In 966, by the end of the reign of its third duke, Richard I, Normandy had overcome the crises that had beset it in the middle of the century. Much of this success came from the coherence of its ruling group, which expressed itself partly interms of ‘Norman’ identity.
In Book VIII of this lengthy chronicle of Norman affairs, Orderic paused in his description of the political struggles between the sons of William the Conqueror to tell a ghost story.
Understandably, with so many ‘devilish’ offspring, Henry II faced many difficulties when it came to bringing up his sons, including the problem of how to successfully integrate them into the rule of the Angevin Empire.
This thesis is a comparison of ethnicity in Viking Age England and Normandy. It focuses on the period c.950-c.1015, which begins several generations after the initial Scandinavian settlements in both regions.
Dr David Petts (Durham University) tells us about his research in northern France: an area in which we know the Vikings to be elusive
Duke Robert died when William was seven leaving him to rely on other men to rule his duchy until he came of age. These years were fraught with peril.
Danielle Turner juxtaposes Viking raiding and settlement in medieval France and England to answer the question why Normandy (on the French side) became a major player in the medieval world, while the Danelaw (on the English side) did not.
The paper is a comparative study on the aristocrats of eastern England, eastern Normandy, western Flanders and central Norway.
This essay examines Orderic’s portrayal of the three sons of William the Conqueror, as well as one member of the Anglo-Norman high aristocracy, in an effort to understand how and why his Historia Ecclesiastica recreates the nineteen-year period between the death of William the Conqueror and the ascension of Henry I as an age of violence, poor lordship, and ambiguous gender roles.
The Bayeux Tapestry was designed by Scolland, Abbot of St.Augustine’s monastery in Canterbury, according to research by Howard Clarke of University College, Dublin.
On January 1, 1091, an army of the dead came to Normandy. For one priest, it would be a night that he would never forget.
The early career of Archbishop Anselm of Canterbury (c. 1033-1109) provides an opportunity to explore the operation of charismatic authority in a monastic setting.
The history of Count Rotrou’s family and the polity which they created spans less than 200 years, but it has much to tell us about the development of power structures in the central middle ages and it illustrates two significant strands in the modem historiography of France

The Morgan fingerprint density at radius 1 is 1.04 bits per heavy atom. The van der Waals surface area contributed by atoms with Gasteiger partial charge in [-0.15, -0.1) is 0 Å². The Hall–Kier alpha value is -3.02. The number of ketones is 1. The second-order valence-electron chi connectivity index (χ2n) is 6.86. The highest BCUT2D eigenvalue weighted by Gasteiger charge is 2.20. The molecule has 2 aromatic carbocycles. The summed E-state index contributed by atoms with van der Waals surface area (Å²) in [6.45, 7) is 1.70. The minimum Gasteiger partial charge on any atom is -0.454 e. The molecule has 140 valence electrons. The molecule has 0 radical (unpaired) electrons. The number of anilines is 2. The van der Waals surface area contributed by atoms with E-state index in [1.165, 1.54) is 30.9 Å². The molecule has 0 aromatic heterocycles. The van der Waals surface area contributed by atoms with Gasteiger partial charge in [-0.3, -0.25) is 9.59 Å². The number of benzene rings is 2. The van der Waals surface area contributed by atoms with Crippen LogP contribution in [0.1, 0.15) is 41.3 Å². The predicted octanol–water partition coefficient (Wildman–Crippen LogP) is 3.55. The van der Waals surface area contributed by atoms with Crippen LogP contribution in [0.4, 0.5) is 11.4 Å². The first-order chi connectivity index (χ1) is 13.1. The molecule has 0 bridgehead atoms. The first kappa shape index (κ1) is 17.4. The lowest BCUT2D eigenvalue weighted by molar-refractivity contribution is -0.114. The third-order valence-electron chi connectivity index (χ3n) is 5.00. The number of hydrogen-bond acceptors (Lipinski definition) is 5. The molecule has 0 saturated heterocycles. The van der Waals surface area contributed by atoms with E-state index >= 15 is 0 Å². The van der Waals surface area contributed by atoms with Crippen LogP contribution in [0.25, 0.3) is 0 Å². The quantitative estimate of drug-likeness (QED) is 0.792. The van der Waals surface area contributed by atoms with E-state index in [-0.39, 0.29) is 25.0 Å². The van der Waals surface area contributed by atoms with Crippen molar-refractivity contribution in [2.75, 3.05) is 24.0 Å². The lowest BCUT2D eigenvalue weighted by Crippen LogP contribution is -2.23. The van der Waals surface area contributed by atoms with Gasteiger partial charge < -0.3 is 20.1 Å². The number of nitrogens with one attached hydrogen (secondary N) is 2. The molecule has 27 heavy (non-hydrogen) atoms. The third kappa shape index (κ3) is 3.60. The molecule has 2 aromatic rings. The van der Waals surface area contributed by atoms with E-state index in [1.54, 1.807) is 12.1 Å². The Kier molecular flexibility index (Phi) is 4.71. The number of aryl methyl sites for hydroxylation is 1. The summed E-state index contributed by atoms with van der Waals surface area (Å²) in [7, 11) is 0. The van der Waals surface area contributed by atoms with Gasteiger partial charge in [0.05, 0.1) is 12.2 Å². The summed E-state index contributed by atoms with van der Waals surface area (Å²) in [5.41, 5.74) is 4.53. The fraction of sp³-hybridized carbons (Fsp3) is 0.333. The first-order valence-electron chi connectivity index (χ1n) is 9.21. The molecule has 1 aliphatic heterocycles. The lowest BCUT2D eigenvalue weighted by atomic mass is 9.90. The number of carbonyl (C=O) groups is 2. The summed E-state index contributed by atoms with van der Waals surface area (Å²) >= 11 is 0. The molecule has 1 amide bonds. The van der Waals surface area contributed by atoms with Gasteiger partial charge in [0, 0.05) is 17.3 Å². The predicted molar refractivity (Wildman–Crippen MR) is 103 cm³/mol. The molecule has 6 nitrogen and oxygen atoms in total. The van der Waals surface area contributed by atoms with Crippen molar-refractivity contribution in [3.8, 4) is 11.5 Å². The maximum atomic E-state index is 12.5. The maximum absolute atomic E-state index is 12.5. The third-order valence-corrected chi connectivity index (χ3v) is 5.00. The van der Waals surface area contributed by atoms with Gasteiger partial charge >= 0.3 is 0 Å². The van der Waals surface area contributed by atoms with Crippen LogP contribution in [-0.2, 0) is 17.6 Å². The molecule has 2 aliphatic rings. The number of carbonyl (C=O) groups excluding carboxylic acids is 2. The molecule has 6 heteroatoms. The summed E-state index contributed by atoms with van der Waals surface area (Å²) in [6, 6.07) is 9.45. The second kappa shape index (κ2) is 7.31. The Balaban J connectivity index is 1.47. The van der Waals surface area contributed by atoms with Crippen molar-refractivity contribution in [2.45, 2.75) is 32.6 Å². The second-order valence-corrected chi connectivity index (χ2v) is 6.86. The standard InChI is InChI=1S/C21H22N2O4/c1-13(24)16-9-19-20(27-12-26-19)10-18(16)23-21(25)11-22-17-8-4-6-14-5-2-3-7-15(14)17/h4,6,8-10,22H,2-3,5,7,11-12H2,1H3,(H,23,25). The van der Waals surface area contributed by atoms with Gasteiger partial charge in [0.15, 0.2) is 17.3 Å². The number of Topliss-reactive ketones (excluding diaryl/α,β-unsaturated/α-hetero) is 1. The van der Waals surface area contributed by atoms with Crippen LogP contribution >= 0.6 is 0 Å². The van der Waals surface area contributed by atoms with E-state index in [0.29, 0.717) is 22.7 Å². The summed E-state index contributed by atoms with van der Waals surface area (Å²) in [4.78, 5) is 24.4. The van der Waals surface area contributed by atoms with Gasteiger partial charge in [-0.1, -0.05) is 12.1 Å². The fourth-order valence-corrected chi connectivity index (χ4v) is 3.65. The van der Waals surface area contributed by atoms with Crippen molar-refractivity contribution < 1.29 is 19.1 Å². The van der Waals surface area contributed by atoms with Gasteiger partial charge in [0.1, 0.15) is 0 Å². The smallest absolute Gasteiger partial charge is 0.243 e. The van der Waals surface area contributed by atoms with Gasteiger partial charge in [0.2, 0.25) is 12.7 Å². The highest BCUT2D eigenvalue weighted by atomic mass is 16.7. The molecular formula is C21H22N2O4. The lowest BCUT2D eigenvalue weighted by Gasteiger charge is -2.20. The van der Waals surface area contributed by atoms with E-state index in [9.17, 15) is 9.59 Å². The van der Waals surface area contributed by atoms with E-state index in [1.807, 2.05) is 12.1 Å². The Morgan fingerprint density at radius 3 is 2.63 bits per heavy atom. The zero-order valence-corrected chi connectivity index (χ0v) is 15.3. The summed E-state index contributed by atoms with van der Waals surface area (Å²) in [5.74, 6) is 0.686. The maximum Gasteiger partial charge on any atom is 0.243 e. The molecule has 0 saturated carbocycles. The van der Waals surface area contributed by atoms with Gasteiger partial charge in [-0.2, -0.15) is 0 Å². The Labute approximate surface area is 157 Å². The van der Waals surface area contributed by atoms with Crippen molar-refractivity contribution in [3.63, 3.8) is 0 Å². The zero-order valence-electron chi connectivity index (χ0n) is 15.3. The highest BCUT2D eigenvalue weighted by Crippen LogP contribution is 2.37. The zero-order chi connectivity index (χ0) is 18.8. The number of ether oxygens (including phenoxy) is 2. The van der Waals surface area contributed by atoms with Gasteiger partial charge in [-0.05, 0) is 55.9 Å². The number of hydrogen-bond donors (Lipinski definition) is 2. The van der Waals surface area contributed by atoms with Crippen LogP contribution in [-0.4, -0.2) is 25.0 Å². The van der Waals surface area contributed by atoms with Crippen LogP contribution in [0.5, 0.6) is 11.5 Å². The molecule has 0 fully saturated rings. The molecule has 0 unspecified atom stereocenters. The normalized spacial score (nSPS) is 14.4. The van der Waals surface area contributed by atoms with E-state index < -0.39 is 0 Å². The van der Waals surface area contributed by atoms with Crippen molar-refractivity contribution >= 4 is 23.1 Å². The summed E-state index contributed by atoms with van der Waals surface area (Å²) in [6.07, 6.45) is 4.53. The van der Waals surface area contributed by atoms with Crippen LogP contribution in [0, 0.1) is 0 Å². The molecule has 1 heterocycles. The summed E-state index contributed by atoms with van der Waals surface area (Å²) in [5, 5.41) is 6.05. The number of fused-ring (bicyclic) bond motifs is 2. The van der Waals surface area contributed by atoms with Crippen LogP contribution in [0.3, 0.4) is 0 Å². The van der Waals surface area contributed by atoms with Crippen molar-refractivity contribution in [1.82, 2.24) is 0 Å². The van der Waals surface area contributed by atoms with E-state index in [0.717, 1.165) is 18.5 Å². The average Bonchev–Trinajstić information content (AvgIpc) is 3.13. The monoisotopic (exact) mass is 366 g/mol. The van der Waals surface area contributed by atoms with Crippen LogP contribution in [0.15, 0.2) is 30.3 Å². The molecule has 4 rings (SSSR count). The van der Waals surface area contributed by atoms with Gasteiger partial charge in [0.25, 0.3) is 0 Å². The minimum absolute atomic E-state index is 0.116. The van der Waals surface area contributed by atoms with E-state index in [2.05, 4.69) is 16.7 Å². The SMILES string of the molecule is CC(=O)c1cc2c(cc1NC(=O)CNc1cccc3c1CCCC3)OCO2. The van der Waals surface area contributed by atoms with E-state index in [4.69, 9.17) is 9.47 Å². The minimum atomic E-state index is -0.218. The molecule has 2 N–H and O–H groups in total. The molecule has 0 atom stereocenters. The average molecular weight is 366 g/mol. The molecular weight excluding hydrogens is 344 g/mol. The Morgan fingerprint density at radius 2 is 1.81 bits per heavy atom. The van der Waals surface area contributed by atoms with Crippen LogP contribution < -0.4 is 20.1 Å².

The Fortune of War: Henry I and Normandy, 1116 – 1120 Dillon Byrd Oklahoma Christian University, Tau Sigma, Journal of Historical Studies, Vol.21 (2013) Abstract…
This Anglo-Norman castle was built at the turn of the twelfth-century, and was on the front lines in the wars between England and France in the Middle Ages. Now a picturesque ruin, this would be a historian’s dream!
It was perhaps the worst maritime disaster of the Middle Ages, not just because it cost 300 lives, but because one of them was the heir to the Anglo-Norman Empire. One scholar has a theory that the sinking of the White Ship on the night of November 25, 1120 was not a tragic accident, rather a case of mass murder.
William the Conqueror waited several weeks before making his maritime crossing of the English Channel in 1066 – was he hampered by weathered or did the Norman Duke intentionally remain in Normandy, hoping that events in Anglo-Saxon England would turn to his favour?
One of the most influential and formidable medieval Queens of England was Matilda of Flanders, the wife of William the Conqueror.
In reading about the successors of Alfred, I came across a Queen, Emma, who really intrigued me. It was because of her, the course of English history was sent into a completely different direction.
The tension created by the two-court system is an integral part of England’s administrative and constitutional history. Exactly how integral has generated a considerable amount of scholarly work, from explanations of the sources of the conflict, to how the disagreement over jurisdiction was addressed throughout the Middle Ages, to what impact the issue had in shaping England’s overall political development.
In considering King John and Rouen, this study will take the reign of the last duke as the focal point for discussion of the importance of Rouen at the end of Angevin rule in Normandy.